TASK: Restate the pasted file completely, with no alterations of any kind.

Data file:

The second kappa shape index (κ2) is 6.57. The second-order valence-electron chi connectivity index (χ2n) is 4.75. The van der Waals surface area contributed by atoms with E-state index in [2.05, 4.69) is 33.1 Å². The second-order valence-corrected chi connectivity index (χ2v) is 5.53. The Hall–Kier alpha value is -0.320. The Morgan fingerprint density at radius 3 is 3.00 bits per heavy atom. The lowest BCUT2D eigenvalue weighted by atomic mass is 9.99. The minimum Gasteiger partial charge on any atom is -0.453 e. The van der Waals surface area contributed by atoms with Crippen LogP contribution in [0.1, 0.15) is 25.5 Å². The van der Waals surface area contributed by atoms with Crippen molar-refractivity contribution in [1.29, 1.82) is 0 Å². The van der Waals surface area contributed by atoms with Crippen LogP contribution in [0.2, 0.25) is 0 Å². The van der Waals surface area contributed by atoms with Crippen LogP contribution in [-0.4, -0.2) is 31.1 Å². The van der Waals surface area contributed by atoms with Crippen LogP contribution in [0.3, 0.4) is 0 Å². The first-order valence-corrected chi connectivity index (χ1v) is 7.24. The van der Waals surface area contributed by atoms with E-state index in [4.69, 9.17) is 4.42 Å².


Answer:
The second kappa shape index (κ2) is 6.57. The second-order valence-electron chi connectivity index (χ2n) is 4.75. The van der Waals surface area contributed by atoms with E-state index in [2.05, 4.69) is 33.1 Å². The second-order valence-corrected chi connectivity index (χ2v) is 5.53. The Hall–Kier alpha value is -0.320. The Morgan fingerprint density at radius 3 is 3.00 bits per heavy atom. The lowest BCUT2D eigenvalue weighted by atomic mass is 9.99. The minimum Gasteiger partial charge on any atom is -0.453 e. The van der Waals surface area contributed by atoms with Crippen LogP contribution in [0.1, 0.15) is 25.5 Å². The van der Waals surface area contributed by atoms with Crippen molar-refractivity contribution in [1.29, 1.82) is 0 Å². The van der Waals surface area contributed by atoms with Crippen LogP contribution in [0.2, 0.25) is 0 Å². The van der Waals surface area contributed by atoms with Crippen LogP contribution in [-0.4, -0.2) is 31.1 Å². The van der Waals surface area contributed by atoms with Crippen LogP contribution in [0.3, 0.4) is 0 Å². The first-order valence-corrected chi connectivity index (χ1v) is 7.24. The van der Waals surface area contributed by atoms with E-state index in [4.69, 9.17) is 4.42 Å².